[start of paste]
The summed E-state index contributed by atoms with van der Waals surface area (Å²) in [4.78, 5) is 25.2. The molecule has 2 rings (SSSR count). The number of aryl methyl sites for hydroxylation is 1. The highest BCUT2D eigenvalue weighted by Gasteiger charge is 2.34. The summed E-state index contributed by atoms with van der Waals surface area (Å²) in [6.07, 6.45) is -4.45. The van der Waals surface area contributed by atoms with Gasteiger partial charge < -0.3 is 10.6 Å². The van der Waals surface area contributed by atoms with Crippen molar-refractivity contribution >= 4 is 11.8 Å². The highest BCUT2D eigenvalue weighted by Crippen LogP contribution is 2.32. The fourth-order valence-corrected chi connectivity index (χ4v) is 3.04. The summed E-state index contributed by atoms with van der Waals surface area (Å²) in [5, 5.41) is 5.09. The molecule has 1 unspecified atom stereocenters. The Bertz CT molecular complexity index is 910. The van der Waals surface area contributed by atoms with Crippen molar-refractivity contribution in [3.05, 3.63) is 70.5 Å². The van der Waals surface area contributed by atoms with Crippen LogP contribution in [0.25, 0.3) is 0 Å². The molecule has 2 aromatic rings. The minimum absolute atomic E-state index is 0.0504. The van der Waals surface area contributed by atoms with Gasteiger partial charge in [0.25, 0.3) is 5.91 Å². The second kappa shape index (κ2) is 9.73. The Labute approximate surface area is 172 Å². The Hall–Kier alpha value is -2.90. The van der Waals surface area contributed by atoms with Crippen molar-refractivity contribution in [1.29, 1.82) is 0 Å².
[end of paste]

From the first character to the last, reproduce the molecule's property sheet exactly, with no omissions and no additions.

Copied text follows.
The summed E-state index contributed by atoms with van der Waals surface area (Å²) in [4.78, 5) is 25.2. The molecule has 2 rings (SSSR count). The number of aryl methyl sites for hydroxylation is 1. The highest BCUT2D eigenvalue weighted by Gasteiger charge is 2.34. The summed E-state index contributed by atoms with van der Waals surface area (Å²) in [6.07, 6.45) is -4.45. The van der Waals surface area contributed by atoms with Gasteiger partial charge < -0.3 is 10.6 Å². The van der Waals surface area contributed by atoms with Crippen molar-refractivity contribution >= 4 is 11.8 Å². The highest BCUT2D eigenvalue weighted by Crippen LogP contribution is 2.32. The fourth-order valence-corrected chi connectivity index (χ4v) is 3.04. The summed E-state index contributed by atoms with van der Waals surface area (Å²) in [5, 5.41) is 5.09. The molecule has 1 unspecified atom stereocenters. The Bertz CT molecular complexity index is 910. The van der Waals surface area contributed by atoms with Crippen molar-refractivity contribution in [3.05, 3.63) is 70.5 Å². The van der Waals surface area contributed by atoms with Crippen LogP contribution in [0.25, 0.3) is 0 Å². The molecule has 2 aromatic rings. The minimum absolute atomic E-state index is 0.0504. The van der Waals surface area contributed by atoms with Gasteiger partial charge in [0.25, 0.3) is 5.91 Å². The second kappa shape index (κ2) is 9.73. The Labute approximate surface area is 172 Å². The Hall–Kier alpha value is -2.90. The van der Waals surface area contributed by atoms with Crippen molar-refractivity contribution in [1.29, 1.82) is 0 Å².